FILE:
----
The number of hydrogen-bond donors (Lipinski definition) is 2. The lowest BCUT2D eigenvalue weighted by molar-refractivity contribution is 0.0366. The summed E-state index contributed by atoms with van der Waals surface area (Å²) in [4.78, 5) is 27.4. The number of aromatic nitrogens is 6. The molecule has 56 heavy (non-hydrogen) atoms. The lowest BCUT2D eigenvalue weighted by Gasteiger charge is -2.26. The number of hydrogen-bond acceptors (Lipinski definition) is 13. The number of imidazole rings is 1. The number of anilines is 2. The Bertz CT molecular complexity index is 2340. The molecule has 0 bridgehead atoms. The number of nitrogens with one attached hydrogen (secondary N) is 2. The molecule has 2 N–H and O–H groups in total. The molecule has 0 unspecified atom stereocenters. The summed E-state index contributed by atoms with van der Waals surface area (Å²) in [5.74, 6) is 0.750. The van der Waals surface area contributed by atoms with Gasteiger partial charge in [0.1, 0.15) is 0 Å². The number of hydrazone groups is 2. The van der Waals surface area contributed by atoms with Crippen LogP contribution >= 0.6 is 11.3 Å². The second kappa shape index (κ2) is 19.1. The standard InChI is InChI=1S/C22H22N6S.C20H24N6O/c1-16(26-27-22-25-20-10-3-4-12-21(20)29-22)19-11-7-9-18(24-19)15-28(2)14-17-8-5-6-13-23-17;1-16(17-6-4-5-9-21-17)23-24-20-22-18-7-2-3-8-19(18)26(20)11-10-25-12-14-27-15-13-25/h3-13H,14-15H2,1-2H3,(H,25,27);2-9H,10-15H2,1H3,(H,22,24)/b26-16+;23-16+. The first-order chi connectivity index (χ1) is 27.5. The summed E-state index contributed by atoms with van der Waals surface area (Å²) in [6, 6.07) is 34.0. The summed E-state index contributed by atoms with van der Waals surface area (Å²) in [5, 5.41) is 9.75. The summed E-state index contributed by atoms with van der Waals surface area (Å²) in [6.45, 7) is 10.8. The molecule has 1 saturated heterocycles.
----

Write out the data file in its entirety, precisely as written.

The number of hydrogen-bond donors (Lipinski definition) is 2. The lowest BCUT2D eigenvalue weighted by molar-refractivity contribution is 0.0366. The summed E-state index contributed by atoms with van der Waals surface area (Å²) in [4.78, 5) is 27.4. The number of aromatic nitrogens is 6. The molecule has 56 heavy (non-hydrogen) atoms. The lowest BCUT2D eigenvalue weighted by Gasteiger charge is -2.26. The number of hydrogen-bond acceptors (Lipinski definition) is 13. The number of imidazole rings is 1. The number of anilines is 2. The Bertz CT molecular complexity index is 2340. The molecule has 0 bridgehead atoms. The number of nitrogens with one attached hydrogen (secondary N) is 2. The molecule has 2 N–H and O–H groups in total. The molecule has 0 unspecified atom stereocenters. The summed E-state index contributed by atoms with van der Waals surface area (Å²) in [5.74, 6) is 0.750. The van der Waals surface area contributed by atoms with Gasteiger partial charge in [0.1, 0.15) is 0 Å². The number of hydrazone groups is 2. The van der Waals surface area contributed by atoms with Crippen LogP contribution >= 0.6 is 11.3 Å². The second kappa shape index (κ2) is 19.1. The standard InChI is InChI=1S/C22H22N6S.C20H24N6O/c1-16(26-27-22-25-20-10-3-4-12-21(20)29-22)19-11-7-9-18(24-19)15-28(2)14-17-8-5-6-13-23-17;1-16(17-6-4-5-9-21-17)23-24-20-22-18-7-2-3-8-19(18)26(20)11-10-25-12-14-27-15-13-25/h3-13H,14-15H2,1-2H3,(H,25,27);2-9H,10-15H2,1H3,(H,22,24)/b26-16+;23-16+. The first-order chi connectivity index (χ1) is 27.5. The summed E-state index contributed by atoms with van der Waals surface area (Å²) in [6, 6.07) is 34.0. The summed E-state index contributed by atoms with van der Waals surface area (Å²) in [5, 5.41) is 9.75. The summed E-state index contributed by atoms with van der Waals surface area (Å²) in [6.45, 7) is 10.8. The molecule has 1 saturated heterocycles.